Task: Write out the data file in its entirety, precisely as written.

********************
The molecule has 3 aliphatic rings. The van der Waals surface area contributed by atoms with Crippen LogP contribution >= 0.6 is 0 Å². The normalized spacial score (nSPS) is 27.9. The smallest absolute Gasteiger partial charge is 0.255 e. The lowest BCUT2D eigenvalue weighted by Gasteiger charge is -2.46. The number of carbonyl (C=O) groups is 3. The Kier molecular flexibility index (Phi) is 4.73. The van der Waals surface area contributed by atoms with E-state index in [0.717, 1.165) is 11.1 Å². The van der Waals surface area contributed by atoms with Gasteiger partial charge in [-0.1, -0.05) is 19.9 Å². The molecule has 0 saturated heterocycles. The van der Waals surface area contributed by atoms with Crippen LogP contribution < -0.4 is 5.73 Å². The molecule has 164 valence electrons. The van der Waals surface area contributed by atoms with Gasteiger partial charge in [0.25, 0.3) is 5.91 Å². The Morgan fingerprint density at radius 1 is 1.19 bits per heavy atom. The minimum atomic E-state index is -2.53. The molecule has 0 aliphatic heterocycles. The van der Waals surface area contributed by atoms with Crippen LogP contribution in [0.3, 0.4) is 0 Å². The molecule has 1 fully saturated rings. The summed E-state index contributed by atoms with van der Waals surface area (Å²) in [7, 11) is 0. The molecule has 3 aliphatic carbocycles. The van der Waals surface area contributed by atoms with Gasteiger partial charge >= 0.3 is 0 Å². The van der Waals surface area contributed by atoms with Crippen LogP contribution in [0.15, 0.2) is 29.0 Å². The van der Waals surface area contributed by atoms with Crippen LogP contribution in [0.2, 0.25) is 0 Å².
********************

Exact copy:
The molecule has 3 aliphatic rings. The van der Waals surface area contributed by atoms with Crippen LogP contribution >= 0.6 is 0 Å². The normalized spacial score (nSPS) is 27.9. The smallest absolute Gasteiger partial charge is 0.255 e. The lowest BCUT2D eigenvalue weighted by Gasteiger charge is -2.46. The number of carbonyl (C=O) groups is 3. The Kier molecular flexibility index (Phi) is 4.73. The van der Waals surface area contributed by atoms with E-state index in [0.717, 1.165) is 11.1 Å². The van der Waals surface area contributed by atoms with Gasteiger partial charge in [-0.1, -0.05) is 19.9 Å². The molecule has 0 saturated heterocycles. The van der Waals surface area contributed by atoms with Crippen LogP contribution < -0.4 is 5.73 Å². The molecule has 164 valence electrons. The van der Waals surface area contributed by atoms with Gasteiger partial charge in [0.25, 0.3) is 5.91 Å². The Morgan fingerprint density at radius 1 is 1.19 bits per heavy atom. The minimum atomic E-state index is -2.53. The molecule has 0 aliphatic heterocycles. The van der Waals surface area contributed by atoms with Crippen LogP contribution in [0.3, 0.4) is 0 Å². The molecule has 1 fully saturated rings. The summed E-state index contributed by atoms with van der Waals surface area (Å²) in [7, 11) is 0. The molecule has 3 aliphatic carbocycles. The van der Waals surface area contributed by atoms with Gasteiger partial charge >= 0.3 is 0 Å². The van der Waals surface area contributed by atoms with Crippen LogP contribution in [0.15, 0.2) is 29.0 Å². The van der Waals surface area contributed by atoms with Crippen LogP contribution in [0.2, 0.25) is 0 Å².